Launchpad.net: A New Approach to Develop Software
Launchpad.net: A New Approach to Develop Software
Launchpad.net 1.0, a new collaborative Web site and service package designed to improve the flow of communication between developers on different software projects, began public beta testing April 2.
Registration to be a beta tester for Launchpad is free of charge but is dependent on approval of the project team. The project has been in the alpha stage for more than a year.
Sponsored by Canonical Ltd., the U.K.-based company that develops Ubuntu and Kubuntu Linux, Launchpad uses a different approach to free software project management and hosting, Canonical founder and Chairman Mark Shuttleworth told eWEEK.
"Launchpad helps projects collaborate more effectively to solve shared problems, such as bugs in shared code which affect multiple different projects," Shuttleworth said.
For example, Shuttleworth said, in a large project, such as Apache (an open-source Web server) or Firefox (Web browser), bug trackers often run into similar problems involving deployment on different operating systems but dont communicate because theyre working in separate communities. With Launchpad, the communities can now communicate and share code among themselves, Shuttleworth said.
"For a bug, say, in Firefox being used on Red Hat Linux, the bug trackers may be working on the same problem with Firefox on Ubuntu or Solaris. If they dont communicate, theres a lot of wasted time and effort there ... Launchpad solves this," Shuttleworth said.
Such conversations have traditionally been difficult across communities using different development tools. Launchpad helps to bring those communities closer together by linking the information from a variety of project-specific sources and presenting it through a common interface, Shuttleworth said.
Simple, Web-based Interface
The public beta uses a new interface that allows projects to establish their presence in Launchpad. It also highlights the current activity of members in the project.
Launchpads team management capability enables spontaneous team formation within a community and lowers the barriers to entry for new contributors to a project, Shuttleworth said. There are now about 2,700 projects and nearly 1,000 teams active in the system, some with several hundred members, he added.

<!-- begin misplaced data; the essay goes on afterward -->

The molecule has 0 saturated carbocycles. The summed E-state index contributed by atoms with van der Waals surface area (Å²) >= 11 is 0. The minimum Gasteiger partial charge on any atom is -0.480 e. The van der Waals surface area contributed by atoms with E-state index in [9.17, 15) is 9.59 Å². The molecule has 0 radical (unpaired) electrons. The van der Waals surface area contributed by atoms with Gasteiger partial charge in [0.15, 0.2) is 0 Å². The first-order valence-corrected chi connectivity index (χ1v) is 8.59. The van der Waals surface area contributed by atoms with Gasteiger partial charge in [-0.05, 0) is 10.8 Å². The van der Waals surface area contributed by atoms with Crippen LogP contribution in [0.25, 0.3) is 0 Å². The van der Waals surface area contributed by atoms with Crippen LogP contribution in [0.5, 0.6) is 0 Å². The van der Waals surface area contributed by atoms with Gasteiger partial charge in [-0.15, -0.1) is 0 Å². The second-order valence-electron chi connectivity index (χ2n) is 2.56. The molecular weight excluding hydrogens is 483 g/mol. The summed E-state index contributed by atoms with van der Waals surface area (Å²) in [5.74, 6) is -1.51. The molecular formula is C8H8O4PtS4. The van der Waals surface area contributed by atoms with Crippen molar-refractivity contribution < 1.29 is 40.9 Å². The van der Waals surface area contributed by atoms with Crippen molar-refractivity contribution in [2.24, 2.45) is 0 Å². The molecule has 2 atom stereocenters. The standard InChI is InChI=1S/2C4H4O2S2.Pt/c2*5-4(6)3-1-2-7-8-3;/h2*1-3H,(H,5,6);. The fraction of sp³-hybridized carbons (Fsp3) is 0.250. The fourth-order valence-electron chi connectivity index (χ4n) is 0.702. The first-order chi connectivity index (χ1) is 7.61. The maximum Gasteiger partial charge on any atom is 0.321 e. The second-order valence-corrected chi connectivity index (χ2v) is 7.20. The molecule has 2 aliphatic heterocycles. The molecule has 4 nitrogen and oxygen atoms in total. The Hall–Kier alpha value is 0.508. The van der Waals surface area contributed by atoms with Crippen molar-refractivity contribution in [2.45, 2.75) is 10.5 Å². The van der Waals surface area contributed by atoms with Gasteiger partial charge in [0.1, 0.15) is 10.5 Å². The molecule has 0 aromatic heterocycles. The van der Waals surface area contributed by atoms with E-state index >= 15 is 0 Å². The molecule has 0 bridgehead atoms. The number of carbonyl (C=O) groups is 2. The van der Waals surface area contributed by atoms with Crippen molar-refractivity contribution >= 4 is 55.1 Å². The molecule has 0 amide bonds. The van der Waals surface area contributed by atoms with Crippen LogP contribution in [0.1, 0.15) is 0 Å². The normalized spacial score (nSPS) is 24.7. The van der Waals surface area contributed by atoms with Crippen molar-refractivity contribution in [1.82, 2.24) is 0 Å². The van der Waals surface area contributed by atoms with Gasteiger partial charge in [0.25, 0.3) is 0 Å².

The popular GNU/Linux distribution Ubuntu uses Launchpad to keep track of work in progress across hundreds of free software communities, a task that would not be possible without the capabilities of the platform, Shuttleworth said.
Launchpad makes it possible for the Ubuntu team to coordinate work on tens of thousands of bug reports, many of which involve third-party development communities, and hundreds of feature proposals for each release, and to make sure that Ubuntu is widely available in hundreds of languages, Shuttleworth said.
"Launchpad is built for Ubuntu, but its great to see other projects adopting it, too, most notably in recent weeks Zope and Silva," Shuttleworth wrote in his blog on April 2. "I hope those projects find it much easier to collaborate with one another, and with other projects, too."
Launchpad consists of a set of integrated tools that support collaboration and community formation, including team management, a bug tracker, code hosting, translations, a blueprint tracker and an answer tracker.
Free software communities constantly reuse one anothers code. In many cases, a bug is first discovered in a different community than the originator of the buggy code. Coordinating the diagnosis and bug fix requires a conversation that spans those communities, Shuttleworth said.
This is particularly true of distributions like Ubuntu, where the majority of the code is an aggregation of thousands of packages from hundreds of separate communities, Shuttleworth said.
Next Page: Presenting a unified view
Presenting a unified view
Bug Trackers Present Unified View of Ongoing Work